Using Twitter to help get ideas and build your PLN (professional learning network) can be a lot of fun. Although daunting at first, there are a lot of extremely smart educators on Twitter, and once you grow accustomed to the basics and nuances of “tweeting”, it is a tool that can be quite powerful.
One of the most powerful tools that have evolved out of Twitter is that of the “edchat”. Edchats are scheduled throughout the week, usually in the evening, and last about an hour. Each edchat has a moderator who poses various questions and keeps the discussion focused. Sometimes the questions are posted in advance, and sometimes they are given on the fly. The format for the session goes something like this:
- @Moderator – Q1: What is the meaning of life? #mursdchat
- @Participant1 – A1: ooooh great question! I’ve often wondered that myself! #mursdchat
- @Participant2 – A1: 42 #mursdchat #hitchhikersguide
Let’s pause for a moment to analyze what just happened up there:
- In Twitter, users are identified by their username preceded by the “@”. This is also referred to as a handle. The user “@Moderator” posed the question.
- After the question, and after each post that is part of the edchat, users should tag it with the name of the edchat. In this case, the edchat is called #mursdchat. There are a whole bunch of edchats listed here.
- @Particpant1 gave their reply, which was not an answer, but a comment. This is common in edchats as are links to blog posts, videos, and other miscellaneous sites. Often they relate to the question or the general discussion, but sometimes they are a bit off topic.
- @Participant2 gave their reply, “42”, which, if you are familiar with the Hitchhikers Guide to the Galaxy, IS the meaning of life. In addition to the hashtag of #mursdchat, this user added #hitchhikersguide, which may or may not be a hashtag used on Twitter. Sometimes, people add random hashtags to be witty, #eventhoughtheyreallymightnotbe
Tools to Help
So, if that all makes sense to you (it didn’t for me, not for a long time) and you are ready to jump in to Twitter head first, you might realize that an edchat can be tricky to stay on top of. In any given edchat, there may be a handful of participants, or there may be 20 or 30 or more. With so many people involved, there will be a lot of commenting, answering, follow ups, and side conversations happening simultaneously. As a participant, you’ll need to continually refresh the list to see the latest in the conversation.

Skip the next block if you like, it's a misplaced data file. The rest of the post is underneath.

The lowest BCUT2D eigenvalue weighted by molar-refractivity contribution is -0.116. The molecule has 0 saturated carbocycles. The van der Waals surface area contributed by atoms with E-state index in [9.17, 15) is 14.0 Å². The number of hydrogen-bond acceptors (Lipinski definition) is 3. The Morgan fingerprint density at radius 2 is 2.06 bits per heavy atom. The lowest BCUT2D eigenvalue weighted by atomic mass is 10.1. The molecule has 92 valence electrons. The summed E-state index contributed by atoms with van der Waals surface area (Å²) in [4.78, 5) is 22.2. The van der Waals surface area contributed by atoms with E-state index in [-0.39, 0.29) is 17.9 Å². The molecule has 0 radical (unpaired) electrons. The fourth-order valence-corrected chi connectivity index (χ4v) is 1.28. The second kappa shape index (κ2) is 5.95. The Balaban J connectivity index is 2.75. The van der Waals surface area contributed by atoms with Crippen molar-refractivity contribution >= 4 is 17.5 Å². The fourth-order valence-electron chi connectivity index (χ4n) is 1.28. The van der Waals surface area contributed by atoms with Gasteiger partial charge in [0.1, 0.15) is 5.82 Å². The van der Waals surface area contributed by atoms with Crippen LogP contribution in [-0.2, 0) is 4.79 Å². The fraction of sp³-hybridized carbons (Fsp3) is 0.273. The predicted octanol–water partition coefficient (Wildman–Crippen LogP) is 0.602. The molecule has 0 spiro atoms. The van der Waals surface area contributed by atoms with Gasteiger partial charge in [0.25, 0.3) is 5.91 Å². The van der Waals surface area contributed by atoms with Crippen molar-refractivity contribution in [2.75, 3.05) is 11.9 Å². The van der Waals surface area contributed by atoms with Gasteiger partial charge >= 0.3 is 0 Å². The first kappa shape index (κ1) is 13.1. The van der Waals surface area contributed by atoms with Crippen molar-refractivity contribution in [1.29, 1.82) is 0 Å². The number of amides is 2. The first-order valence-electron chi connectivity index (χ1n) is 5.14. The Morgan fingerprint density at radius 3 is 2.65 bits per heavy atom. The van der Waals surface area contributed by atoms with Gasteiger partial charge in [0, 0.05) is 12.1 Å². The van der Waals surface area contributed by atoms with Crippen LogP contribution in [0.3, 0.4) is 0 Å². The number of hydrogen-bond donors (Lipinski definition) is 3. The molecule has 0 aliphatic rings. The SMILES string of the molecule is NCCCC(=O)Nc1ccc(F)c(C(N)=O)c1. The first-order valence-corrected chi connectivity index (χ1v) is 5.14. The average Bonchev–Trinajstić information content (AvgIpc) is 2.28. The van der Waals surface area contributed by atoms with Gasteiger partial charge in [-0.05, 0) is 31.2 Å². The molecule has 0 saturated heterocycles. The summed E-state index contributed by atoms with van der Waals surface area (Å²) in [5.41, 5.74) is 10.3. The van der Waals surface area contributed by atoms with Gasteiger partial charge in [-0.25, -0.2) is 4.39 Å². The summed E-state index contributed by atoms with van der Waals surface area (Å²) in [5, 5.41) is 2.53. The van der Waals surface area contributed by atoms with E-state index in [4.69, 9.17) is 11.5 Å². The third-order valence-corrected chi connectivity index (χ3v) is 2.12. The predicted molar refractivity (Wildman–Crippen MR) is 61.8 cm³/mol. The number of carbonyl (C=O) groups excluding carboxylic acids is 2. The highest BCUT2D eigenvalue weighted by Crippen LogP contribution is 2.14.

You can do this manually, certainly, by refreshing the page every few seconds or so, but this can be annoying to say the least. Developers have created some tools and added some functionality to third-party Twitter apps to help automate this. Here are some examples of tools available to help with this.
Tweetdeck was bought by its original developers by Twitter, so if you already have a Twitter account, you are set to go with Tweetdeck. In addition to a neat way of organizing various aspects of your Twitter experience into separate columns, you can tweak the settings to stream tweets in real time, which is huge for someone who wants to join in edchats. One drawback is that there is not a native iOS Tweetdeck app, although the service is available through your browser (although not an optimal user experience).
Similar to Tweetdeck in that it helps organize twitter into Columns, Hootsuite is a third-party Twitter service that also has an iOS app. It has many of the features available on Tweetdeck, and also integrates into other social media services like Facebook, Google+, Linkedin and more. The free version allows you to set up 3 accounts, while the paid version allows you more.
Tweetbot is my favorite iOS app for twitter. First off, there are two versions, an iPhone version and an iPad version. When Tweetbot first came around, they were visually the same (this was back in iOS 6). Unfortunately, only the iPhone version was updated with the visual changes in iOS 7, and the iPad version remains the same. The functionality is still there, though, and it is a great app, but it looks like you were transported back to iOS 6 when you are using this app. The other bummer is that the apps are paid apps; the iPhone version is $4.99 and the iPad version is $2.99.
I like Tweetbot because you can customize the menu items at the bottom of the app, and because of the quick and easy access you have to saved searches and lists. Part of the beauty of Twitter is that when you find an edchat that you want to keep checking, you can save the search and refer back to it at your leisure. You can also create lists of users (like my Ed Tech twitter user list) to see just the tweets from those users. Tweetbot is a nice interface to easily access those features, which are not so easily accessible in the native Twitter app. You also have the ability to easily refresh streams of tweets, by pulling down in the app, or when you are on wifi, you have the ability to automate your refreshes and stream live.